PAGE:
Why do reeds that seem as if they are going to be great wimp out at dress rehearsals?


10. December 2008 · Comments Off on Eleventh Day Of Advent · Categories: Christmas, Uncategorized, Videos

Magnificat, J. S. Bach, “Quia respexit” and “Omnes generationes”

10. December 2008 · Comments Off on Nuts · Categories: Christmas, Ramble, Videos, Watch

Last night was our first rehearsal for Nutcracker. We don’t have much time to actually stop and start (ie, rehearse), since our particular Nut is longer than most; we add some of Cappricio Iltalen as well as the Polonaise from Eugene Onegin. I miss the “pure Nut”, but this one is what we do, so there you go. Tonight is our final rehearsal for Nutcracker. Again, not a heck of a lot of time for rehearsal!

But we know this thing. Well … except subs. But they learn quickly; they have no choice. For oboe and English horn the music is technically not terribly difficult. There are the eighth notes that can go very quickly toward the beginning of the first act, and there’s the sixteenth note “blurp” (just wanted to use that word) in Cappricio Italien which can give us trouble, but that’s it. The English horn has a number of solos, and I have one horrible instrument switch: at the end of the second act’s first number the English horn has a solo that ends on a low B. I have to start moving the EH toward my instrument stand so I can grab my oboe quickly, because I have only a few seconds to get ready to play the oboe duo in Cappricio Italien. (Are you starting to understand why I would love not to play that particular added piece?) But the biggest challenge has been to deal with playing off of two stands, because my music had never been combined. I had to mark my parts clearly, and note when to turn pages of each book so I would go smoothly from part to part (not sure this makes sense to non-musicians, but musicians know it’s a pain to play off of two books).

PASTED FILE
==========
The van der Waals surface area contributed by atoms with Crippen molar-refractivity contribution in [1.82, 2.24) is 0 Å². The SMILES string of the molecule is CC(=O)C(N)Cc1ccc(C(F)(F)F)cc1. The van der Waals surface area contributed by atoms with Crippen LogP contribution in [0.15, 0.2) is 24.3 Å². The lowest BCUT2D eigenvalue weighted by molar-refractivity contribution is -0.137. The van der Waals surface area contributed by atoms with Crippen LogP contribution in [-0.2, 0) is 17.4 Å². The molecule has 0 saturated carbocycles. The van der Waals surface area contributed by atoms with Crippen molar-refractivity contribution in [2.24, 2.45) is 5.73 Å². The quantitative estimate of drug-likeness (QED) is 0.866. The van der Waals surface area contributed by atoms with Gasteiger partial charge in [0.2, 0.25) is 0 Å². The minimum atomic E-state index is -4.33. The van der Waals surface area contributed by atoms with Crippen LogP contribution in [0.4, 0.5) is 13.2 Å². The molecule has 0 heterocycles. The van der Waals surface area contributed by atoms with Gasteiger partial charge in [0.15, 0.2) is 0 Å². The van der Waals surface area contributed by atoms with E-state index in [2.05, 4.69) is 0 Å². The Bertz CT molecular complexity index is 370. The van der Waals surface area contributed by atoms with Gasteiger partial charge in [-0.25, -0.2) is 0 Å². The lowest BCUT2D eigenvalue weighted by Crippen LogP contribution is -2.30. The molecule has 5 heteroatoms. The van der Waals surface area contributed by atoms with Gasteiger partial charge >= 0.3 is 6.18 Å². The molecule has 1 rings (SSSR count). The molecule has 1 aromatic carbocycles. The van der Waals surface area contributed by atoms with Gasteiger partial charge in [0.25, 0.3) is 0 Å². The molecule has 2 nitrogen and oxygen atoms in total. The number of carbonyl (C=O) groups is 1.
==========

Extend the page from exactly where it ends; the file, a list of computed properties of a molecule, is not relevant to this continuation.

BUT … this year a combo book has been put together! I have frequently said something like, “There’s going to be trouble if I die and someone has to sightread this!” I guess maybe they know something I don’t know because they put together the book this year. I’ve used that line before, but this year something happened. Hmmm. It’s great to have it done, even if it is fairly illegible in parts (copies of copies of copies … a sightreading sub would still have some problems, but not as many.). I’m incredibly happy to have one stand in my little corner of the pit. (I’m right at the pit wall closet to the audience, right under the conductor’s right arm.)

There’s also the challenge of making good music when one has played this for eons. It could be like saying the Pledge of Allegiance for the millionth time in school (do they even do that any more?). I don’t want that to happen to me. We are playing this for people who want to have a wonderful experience. We are playing for children who see some of this as magic. We are playing for some who are at their very first Nutcracker. We are playing for families. We are playing something that really brings many a lot of joy. I remind myself of these things and I always attempt to do my best. The day I stop doing that I really hope I can retire. I don’t ever want to just “phone it in”. It would make me very sad. (I know, I know, I whine. I have my silly Nutcracker poem. But truth is I do want my playing to be as high quality as possible any time I play. I fear getting lazy and sloppy and don’t want to go there.)

Oh, and of course the other challenge is making sure I have good reeds for both instruments.

Anyone wanna send me a reedy Christmas present? 😉

I absolutely adored the video (they request no embedding) of a teacher with some young children, singing lyrics to the Sugar Plum Fairy music. The best thing (for me) is one child wants to sing the bass clarinet part around :39… too bad the teacher shushes him! It’s a natural thing for all of us to do if we sing the thing!

And then there’s this, just for fun:

10. December 2008 · Comments Off on BQOD · Categories: BQOD

As we sat waiting for the concert, there was one lonely oboist on the sparsely set but extended stage trimming his reed–not the usual crescendo as musicians take their seats and noodle through upcoming passages and warmups.

The gorgeous double-reed parts were so lyrical that I felt drawn to follow them as one of Homer’s sirens.